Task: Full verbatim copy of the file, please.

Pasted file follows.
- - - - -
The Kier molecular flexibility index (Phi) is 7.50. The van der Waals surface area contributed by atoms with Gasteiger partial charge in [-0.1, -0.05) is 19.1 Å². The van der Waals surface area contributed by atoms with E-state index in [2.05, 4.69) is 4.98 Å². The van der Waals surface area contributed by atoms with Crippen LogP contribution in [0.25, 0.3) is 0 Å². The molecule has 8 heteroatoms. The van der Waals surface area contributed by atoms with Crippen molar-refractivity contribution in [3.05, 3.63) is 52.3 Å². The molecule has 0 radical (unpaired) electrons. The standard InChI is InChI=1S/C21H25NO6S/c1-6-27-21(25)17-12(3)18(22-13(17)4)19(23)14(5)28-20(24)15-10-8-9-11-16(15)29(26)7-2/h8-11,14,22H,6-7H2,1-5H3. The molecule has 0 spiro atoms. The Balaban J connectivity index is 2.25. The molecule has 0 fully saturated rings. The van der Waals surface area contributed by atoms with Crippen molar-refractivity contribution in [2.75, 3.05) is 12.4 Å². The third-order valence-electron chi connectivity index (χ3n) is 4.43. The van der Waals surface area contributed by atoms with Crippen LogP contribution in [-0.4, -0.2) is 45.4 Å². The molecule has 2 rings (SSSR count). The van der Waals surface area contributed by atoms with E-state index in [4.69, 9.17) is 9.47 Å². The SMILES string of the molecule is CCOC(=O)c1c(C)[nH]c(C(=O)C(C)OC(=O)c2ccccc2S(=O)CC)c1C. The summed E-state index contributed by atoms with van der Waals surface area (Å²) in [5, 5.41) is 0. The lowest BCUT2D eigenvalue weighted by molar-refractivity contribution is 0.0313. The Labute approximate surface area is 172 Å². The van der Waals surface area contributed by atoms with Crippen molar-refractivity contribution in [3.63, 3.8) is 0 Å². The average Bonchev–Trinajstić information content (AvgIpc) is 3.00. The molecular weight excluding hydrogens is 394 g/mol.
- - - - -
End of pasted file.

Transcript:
The Kier molecular flexibility index (Phi) is 7.50. The van der Waals surface area contributed by atoms with Gasteiger partial charge in [-0.1, -0.05) is 19.1 Å². The van der Waals surface area contributed by atoms with E-state index in [2.05, 4.69) is 4.98 Å². The van der Waals surface area contributed by atoms with Crippen LogP contribution in [0.25, 0.3) is 0 Å². The molecule has 8 heteroatoms. The van der Waals surface area contributed by atoms with Crippen molar-refractivity contribution in [3.05, 3.63) is 52.3 Å². The molecule has 0 radical (unpaired) electrons. The standard InChI is InChI=1S/C21H25NO6S/c1-6-27-21(25)17-12(3)18(22-13(17)4)19(23)14(5)28-20(24)15-10-8-9-11-16(15)29(26)7-2/h8-11,14,22H,6-7H2,1-5H3. The molecule has 0 spiro atoms. The Balaban J connectivity index is 2.25. The molecule has 0 fully saturated rings. The van der Waals surface area contributed by atoms with Crippen molar-refractivity contribution in [2.75, 3.05) is 12.4 Å². The third-order valence-electron chi connectivity index (χ3n) is 4.43. The van der Waals surface area contributed by atoms with Crippen LogP contribution in [-0.4, -0.2) is 45.4 Å². The molecule has 2 rings (SSSR count). The van der Waals surface area contributed by atoms with E-state index in [4.69, 9.17) is 9.47 Å². The SMILES string of the molecule is CCOC(=O)c1c(C)[nH]c(C(=O)C(C)OC(=O)c2ccccc2S(=O)CC)c1C. The summed E-state index contributed by atoms with van der Waals surface area (Å²) in [5, 5.41) is 0. The lowest BCUT2D eigenvalue weighted by molar-refractivity contribution is 0.0313. The Labute approximate surface area is 172 Å². The van der Waals surface area contributed by atoms with Crippen molar-refractivity contribution in [3.63, 3.8) is 0 Å². The average Bonchev–Trinajstić information content (AvgIpc) is 3.00. The molecular weight excluding hydrogens is 394 g/mol.